It’s not been a full 4 months since the UCU ended its last strike action which pushed employers back to the negotiating table.

At the time, strike action was taken by 60 universities across the UK for 8 days with a return to action short of a strike (work to contract) after. Although the strikes were able to bring employers back to the negotiating table, employers have refused to meet union demands leading to strike action being called again, this time for 14 days across 4 weeks starting February 20 to March 13.

This time, 74 universities organizing with the UCU are out on the picket lines. A further 5 universities represented by EIS will also be taking strike action for 5 days. All EIS strike action dates coincide with UCU strike dates. What this means is that a total of 79 universities will be out on strike across the nation making this one of the largest workers mobilisations in the industry.

A Looming Collapse

The strike continues to push on the same issues. A drop in pay by around 17% in real terms since 2009, even with an overall £2 billion surplus at HEs, a disability pay gap of 8.7%, a gender pay gap at 15%, a pay gap of between 12 to 13% for BAME staff, and an increase of precarious employment practices that now counts over 170,000 staff on fixed or casual contracts, leading to employment uncertainty.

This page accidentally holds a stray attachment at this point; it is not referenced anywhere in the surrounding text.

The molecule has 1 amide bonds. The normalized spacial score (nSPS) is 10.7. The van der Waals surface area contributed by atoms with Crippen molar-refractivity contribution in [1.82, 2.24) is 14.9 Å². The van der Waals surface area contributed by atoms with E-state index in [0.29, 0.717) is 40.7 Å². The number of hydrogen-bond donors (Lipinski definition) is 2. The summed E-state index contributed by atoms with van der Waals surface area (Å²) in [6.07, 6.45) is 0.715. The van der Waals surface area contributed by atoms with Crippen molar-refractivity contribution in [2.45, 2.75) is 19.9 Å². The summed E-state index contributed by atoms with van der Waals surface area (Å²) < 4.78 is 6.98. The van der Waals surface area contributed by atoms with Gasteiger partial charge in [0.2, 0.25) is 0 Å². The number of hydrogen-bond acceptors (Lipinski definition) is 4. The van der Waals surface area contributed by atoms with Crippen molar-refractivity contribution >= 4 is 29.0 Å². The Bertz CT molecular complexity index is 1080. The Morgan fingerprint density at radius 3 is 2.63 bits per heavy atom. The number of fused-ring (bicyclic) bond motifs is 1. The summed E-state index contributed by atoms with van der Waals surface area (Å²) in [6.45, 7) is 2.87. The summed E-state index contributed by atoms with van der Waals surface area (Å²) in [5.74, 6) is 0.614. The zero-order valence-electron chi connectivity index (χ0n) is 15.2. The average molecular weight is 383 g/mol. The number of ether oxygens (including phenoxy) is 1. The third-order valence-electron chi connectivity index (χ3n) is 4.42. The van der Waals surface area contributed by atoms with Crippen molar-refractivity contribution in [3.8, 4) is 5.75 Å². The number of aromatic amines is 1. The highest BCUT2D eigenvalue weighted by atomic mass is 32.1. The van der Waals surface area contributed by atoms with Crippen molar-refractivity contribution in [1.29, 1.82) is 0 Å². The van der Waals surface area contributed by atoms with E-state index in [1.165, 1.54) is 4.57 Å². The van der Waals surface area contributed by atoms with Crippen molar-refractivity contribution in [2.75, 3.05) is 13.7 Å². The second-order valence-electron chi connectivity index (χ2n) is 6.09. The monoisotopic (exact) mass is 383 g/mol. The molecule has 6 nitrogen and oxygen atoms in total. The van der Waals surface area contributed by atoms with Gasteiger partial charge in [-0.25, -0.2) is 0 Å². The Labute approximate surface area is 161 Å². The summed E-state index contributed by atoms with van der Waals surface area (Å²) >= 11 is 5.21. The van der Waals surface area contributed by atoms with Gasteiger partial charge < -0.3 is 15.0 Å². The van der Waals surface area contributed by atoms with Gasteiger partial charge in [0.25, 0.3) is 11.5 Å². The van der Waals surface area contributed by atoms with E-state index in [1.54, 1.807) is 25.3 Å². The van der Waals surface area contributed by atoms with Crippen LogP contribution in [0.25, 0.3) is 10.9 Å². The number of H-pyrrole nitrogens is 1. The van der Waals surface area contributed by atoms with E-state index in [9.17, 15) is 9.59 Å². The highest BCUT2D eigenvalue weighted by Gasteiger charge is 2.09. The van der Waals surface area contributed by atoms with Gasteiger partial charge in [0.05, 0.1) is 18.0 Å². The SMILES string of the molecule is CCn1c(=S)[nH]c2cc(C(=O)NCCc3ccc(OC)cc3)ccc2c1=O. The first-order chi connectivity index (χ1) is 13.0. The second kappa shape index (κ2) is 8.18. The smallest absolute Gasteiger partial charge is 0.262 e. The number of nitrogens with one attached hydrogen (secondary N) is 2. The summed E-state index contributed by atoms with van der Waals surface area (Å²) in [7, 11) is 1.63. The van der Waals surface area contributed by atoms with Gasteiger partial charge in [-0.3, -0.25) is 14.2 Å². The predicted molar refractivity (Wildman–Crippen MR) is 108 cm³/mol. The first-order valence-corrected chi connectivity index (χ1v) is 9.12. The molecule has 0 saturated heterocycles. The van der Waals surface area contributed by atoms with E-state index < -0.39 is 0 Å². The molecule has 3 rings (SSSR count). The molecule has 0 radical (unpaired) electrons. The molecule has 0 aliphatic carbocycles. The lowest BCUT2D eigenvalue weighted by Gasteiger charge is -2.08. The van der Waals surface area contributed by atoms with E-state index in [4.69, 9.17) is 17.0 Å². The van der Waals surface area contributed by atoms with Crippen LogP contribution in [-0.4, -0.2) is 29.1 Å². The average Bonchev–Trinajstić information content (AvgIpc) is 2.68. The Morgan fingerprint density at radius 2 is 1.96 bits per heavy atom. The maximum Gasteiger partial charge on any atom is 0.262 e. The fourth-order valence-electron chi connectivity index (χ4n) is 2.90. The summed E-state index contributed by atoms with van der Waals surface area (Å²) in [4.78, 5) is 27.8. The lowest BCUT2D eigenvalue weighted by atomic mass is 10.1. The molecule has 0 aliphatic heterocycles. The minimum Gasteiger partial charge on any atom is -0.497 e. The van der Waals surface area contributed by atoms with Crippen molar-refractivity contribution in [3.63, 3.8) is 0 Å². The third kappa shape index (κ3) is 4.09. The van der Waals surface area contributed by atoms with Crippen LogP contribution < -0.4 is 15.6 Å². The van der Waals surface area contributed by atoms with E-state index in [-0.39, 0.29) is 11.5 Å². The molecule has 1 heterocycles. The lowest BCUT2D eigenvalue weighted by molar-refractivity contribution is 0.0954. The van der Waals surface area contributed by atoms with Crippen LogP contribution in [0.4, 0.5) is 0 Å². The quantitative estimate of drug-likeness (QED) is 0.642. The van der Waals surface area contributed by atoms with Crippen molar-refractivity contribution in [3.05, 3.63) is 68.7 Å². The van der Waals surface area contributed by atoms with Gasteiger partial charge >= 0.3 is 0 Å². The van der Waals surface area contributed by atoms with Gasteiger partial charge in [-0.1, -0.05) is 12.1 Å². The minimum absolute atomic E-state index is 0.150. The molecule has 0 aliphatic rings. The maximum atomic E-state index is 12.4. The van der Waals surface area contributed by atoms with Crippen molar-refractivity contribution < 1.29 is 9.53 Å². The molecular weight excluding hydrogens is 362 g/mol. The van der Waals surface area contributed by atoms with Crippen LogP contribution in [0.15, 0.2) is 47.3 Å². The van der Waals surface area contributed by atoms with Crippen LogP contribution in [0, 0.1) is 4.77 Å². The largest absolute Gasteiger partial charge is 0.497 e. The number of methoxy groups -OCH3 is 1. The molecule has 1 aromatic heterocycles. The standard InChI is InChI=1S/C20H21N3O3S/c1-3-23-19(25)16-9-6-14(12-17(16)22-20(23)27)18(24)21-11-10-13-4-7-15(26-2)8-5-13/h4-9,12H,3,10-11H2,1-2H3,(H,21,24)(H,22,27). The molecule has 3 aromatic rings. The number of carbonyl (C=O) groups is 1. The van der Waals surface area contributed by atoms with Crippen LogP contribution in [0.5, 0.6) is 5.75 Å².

The refusal of employers to budge on these issues needs to be understood in the context of the general trend of ‘corporatizing’ universities and education at large. Universities are being increasingly run as a business which means that any and all costs need to be supressed for the sake of the bottom line. At the University of Sunderland, the history, politics, and language departments where shut down all together, all to keep the university aligned to the market.

As such, staff have salaries stop rising, recruitment decreases, workload increased, and contact hours with students are slashed. This makes it impossible for universities to meet their social and civic duties of educating the next generation. Students become nothing more than the products on the assembly line of the university factory.

Students join in

Staff are obviously not the only ones effected by this. As we continue to hear on the picket lines, working conditions are teaching conditions, and students have shown that they are well aware of this.

Across the nation students have set up Student Solidarity Committees and Networks in a show of support with striking staff. In Stirling, Edinburgh, Exeter, and Nottingham students have occupied university buildings to highlight their own demands for better learning conditions.

These shows of solidarity put a hole through the claim that students are being ignored and treated as collateral damage by striking staff. Strike or no strike, students know that they are victims of university corporatization as well.

This understanding is extending to demands of tuition refunds. Students know that employers who are failing to provide the learning environment students are paying for and not the teachers. International students, who are seen as cash cows and pay up to 3x more in tuition than domestic students, should be the most vocal about this injustice and can help by putting more pressure on universities by asking for their money back!